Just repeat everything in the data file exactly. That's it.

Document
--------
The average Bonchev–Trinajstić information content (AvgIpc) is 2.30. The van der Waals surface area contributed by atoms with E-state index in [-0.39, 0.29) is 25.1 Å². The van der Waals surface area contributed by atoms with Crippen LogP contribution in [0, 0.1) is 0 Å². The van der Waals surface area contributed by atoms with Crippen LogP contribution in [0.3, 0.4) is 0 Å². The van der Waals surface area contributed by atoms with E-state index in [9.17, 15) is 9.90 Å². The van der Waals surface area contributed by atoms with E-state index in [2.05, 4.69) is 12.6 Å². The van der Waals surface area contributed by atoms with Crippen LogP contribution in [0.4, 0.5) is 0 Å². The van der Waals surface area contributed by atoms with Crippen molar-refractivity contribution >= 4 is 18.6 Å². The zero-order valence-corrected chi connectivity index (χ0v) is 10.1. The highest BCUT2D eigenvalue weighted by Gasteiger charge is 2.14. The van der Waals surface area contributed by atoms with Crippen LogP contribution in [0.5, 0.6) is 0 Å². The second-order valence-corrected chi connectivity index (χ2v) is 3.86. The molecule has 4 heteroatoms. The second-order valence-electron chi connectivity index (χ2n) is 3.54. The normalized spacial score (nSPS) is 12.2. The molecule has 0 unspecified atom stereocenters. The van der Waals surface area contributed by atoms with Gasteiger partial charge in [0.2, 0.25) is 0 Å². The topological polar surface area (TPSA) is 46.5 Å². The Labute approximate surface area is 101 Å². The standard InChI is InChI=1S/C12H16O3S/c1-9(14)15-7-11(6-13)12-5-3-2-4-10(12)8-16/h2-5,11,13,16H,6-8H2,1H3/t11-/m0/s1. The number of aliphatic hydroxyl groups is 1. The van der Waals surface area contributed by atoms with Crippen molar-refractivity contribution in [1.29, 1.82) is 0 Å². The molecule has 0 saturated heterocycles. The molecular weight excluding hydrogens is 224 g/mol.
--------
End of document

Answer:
The average Bonchev–Trinajstić information content (AvgIpc) is 2.30. The van der Waals surface area contributed by atoms with E-state index in [-0.39, 0.29) is 25.1 Å². The van der Waals surface area contributed by atoms with Crippen LogP contribution in [0, 0.1) is 0 Å². The van der Waals surface area contributed by atoms with Crippen LogP contribution in [0.3, 0.4) is 0 Å². The van der Waals surface area contributed by atoms with E-state index in [9.17, 15) is 9.90 Å². The van der Waals surface area contributed by atoms with E-state index in [2.05, 4.69) is 12.6 Å². The van der Waals surface area contributed by atoms with Crippen LogP contribution in [0.4, 0.5) is 0 Å². The van der Waals surface area contributed by atoms with Crippen molar-refractivity contribution >= 4 is 18.6 Å². The zero-order valence-corrected chi connectivity index (χ0v) is 10.1. The highest BCUT2D eigenvalue weighted by Gasteiger charge is 2.14. The van der Waals surface area contributed by atoms with Crippen LogP contribution in [0.5, 0.6) is 0 Å². The second-order valence-corrected chi connectivity index (χ2v) is 3.86. The molecule has 4 heteroatoms. The second-order valence-electron chi connectivity index (χ2n) is 3.54. The normalized spacial score (nSPS) is 12.2. The molecule has 0 unspecified atom stereocenters. The van der Waals surface area contributed by atoms with Gasteiger partial charge in [0.2, 0.25) is 0 Å². The topological polar surface area (TPSA) is 46.5 Å². The Labute approximate surface area is 101 Å². The standard InChI is InChI=1S/C12H16O3S/c1-9(14)15-7-11(6-13)12-5-3-2-4-10(12)8-16/h2-5,11,13,16H,6-8H2,1H3/t11-/m0/s1. The number of aliphatic hydroxyl groups is 1. The van der Waals surface area contributed by atoms with Crippen molar-refractivity contribution in [1.29, 1.82) is 0 Å². The molecule has 0 saturated heterocycles. The molecular weight excluding hydrogens is 224 g/mol.